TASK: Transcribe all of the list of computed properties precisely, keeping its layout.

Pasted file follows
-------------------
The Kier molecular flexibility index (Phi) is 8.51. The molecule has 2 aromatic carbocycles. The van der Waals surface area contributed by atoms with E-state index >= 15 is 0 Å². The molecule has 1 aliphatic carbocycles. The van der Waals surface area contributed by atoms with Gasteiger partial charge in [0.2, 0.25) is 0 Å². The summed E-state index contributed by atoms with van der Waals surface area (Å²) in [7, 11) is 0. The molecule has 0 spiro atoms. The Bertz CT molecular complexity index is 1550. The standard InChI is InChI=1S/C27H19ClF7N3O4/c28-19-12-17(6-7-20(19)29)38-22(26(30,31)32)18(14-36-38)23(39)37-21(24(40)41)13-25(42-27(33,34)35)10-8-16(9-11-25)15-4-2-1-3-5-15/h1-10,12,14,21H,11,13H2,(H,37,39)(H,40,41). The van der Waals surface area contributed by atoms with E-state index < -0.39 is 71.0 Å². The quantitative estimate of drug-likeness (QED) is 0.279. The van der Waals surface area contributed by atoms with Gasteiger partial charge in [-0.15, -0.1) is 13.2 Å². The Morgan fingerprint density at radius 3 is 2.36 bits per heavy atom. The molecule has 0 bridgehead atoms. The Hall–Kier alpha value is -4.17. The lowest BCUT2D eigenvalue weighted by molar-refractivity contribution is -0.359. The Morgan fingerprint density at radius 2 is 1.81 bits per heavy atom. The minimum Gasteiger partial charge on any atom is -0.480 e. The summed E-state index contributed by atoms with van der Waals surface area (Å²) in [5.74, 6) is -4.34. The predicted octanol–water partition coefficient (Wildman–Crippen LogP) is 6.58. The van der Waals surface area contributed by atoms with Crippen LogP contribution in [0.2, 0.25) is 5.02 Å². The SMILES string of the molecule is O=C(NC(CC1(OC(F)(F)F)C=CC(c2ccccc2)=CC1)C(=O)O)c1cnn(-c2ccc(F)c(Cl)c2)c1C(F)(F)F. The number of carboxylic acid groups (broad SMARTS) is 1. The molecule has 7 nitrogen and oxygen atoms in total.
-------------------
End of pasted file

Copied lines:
The Kier molecular flexibility index (Phi) is 8.51. The molecule has 2 aromatic carbocycles. The van der Waals surface area contributed by atoms with E-state index >= 15 is 0 Å². The molecule has 1 aliphatic carbocycles. The van der Waals surface area contributed by atoms with Gasteiger partial charge in [0.2, 0.25) is 0 Å². The summed E-state index contributed by atoms with van der Waals surface area (Å²) in [7, 11) is 0. The molecule has 0 spiro atoms. The Bertz CT molecular complexity index is 1550. The standard InChI is InChI=1S/C27H19ClF7N3O4/c28-19-12-17(6-7-20(19)29)38-22(26(30,31)32)18(14-36-38)23(39)37-21(24(40)41)13-25(42-27(33,34)35)10-8-16(9-11-25)15-4-2-1-3-5-15/h1-10,12,14,21H,11,13H2,(H,37,39)(H,40,41). The van der Waals surface area contributed by atoms with E-state index < -0.39 is 71.0 Å². The quantitative estimate of drug-likeness (QED) is 0.279. The van der Waals surface area contributed by atoms with Gasteiger partial charge in [-0.15, -0.1) is 13.2 Å². The Morgan fingerprint density at radius 3 is 2.36 bits per heavy atom. The molecule has 0 bridgehead atoms. The Hall–Kier alpha value is -4.17. The lowest BCUT2D eigenvalue weighted by molar-refractivity contribution is -0.359. The Morgan fingerprint density at radius 2 is 1.81 bits per heavy atom. The minimum Gasteiger partial charge on any atom is -0.480 e. The summed E-state index contributed by atoms with van der Waals surface area (Å²) in [5.74, 6) is -4.34. The predicted octanol–water partition coefficient (Wildman–Crippen LogP) is 6.58. The van der Waals surface area contributed by atoms with Crippen LogP contribution in [0.2, 0.25) is 5.02 Å². The SMILES string of the molecule is O=C(NC(CC1(OC(F)(F)F)C=CC(c2ccccc2)=CC1)C(=O)O)c1cnn(-c2ccc(F)c(Cl)c2)c1C(F)(F)F. The number of carboxylic acid groups (broad SMARTS) is 1. The molecule has 7 nitrogen and oxygen atoms in total.